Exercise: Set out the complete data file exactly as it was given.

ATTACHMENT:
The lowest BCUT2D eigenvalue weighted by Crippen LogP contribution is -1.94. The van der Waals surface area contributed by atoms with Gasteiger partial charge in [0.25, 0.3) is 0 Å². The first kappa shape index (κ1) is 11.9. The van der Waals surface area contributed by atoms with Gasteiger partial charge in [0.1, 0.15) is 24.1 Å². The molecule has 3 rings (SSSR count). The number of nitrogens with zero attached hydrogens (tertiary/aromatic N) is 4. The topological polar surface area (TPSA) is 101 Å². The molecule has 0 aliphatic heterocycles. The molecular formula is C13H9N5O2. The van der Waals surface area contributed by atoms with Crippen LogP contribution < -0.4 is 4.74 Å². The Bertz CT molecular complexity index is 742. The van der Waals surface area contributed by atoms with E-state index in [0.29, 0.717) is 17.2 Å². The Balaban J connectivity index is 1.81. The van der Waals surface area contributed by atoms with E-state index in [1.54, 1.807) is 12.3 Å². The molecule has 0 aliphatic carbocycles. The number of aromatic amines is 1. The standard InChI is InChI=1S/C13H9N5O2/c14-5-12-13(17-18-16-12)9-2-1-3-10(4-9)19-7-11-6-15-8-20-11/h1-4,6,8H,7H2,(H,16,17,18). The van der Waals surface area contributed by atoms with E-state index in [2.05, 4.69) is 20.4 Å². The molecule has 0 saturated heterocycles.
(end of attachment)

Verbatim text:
The lowest BCUT2D eigenvalue weighted by Crippen LogP contribution is -1.94. The van der Waals surface area contributed by atoms with Gasteiger partial charge in [0.25, 0.3) is 0 Å². The first kappa shape index (κ1) is 11.9. The van der Waals surface area contributed by atoms with Gasteiger partial charge in [0.1, 0.15) is 24.1 Å². The molecule has 3 rings (SSSR count). The number of nitrogens with zero attached hydrogens (tertiary/aromatic N) is 4. The topological polar surface area (TPSA) is 101 Å². The molecule has 0 aliphatic heterocycles. The molecular formula is C13H9N5O2. The van der Waals surface area contributed by atoms with Crippen LogP contribution < -0.4 is 4.74 Å². The Bertz CT molecular complexity index is 742. The van der Waals surface area contributed by atoms with E-state index in [0.29, 0.717) is 17.2 Å². The Balaban J connectivity index is 1.81. The van der Waals surface area contributed by atoms with E-state index in [1.54, 1.807) is 12.3 Å². The molecule has 0 aliphatic carbocycles. The number of aromatic amines is 1. The standard InChI is InChI=1S/C13H9N5O2/c14-5-12-13(17-18-16-12)9-2-1-3-10(4-9)19-7-11-6-15-8-20-11/h1-4,6,8H,7H2,(H,16,17,18). The van der Waals surface area contributed by atoms with E-state index in [2.05, 4.69) is 20.4 Å². The molecule has 0 saturated heterocycles.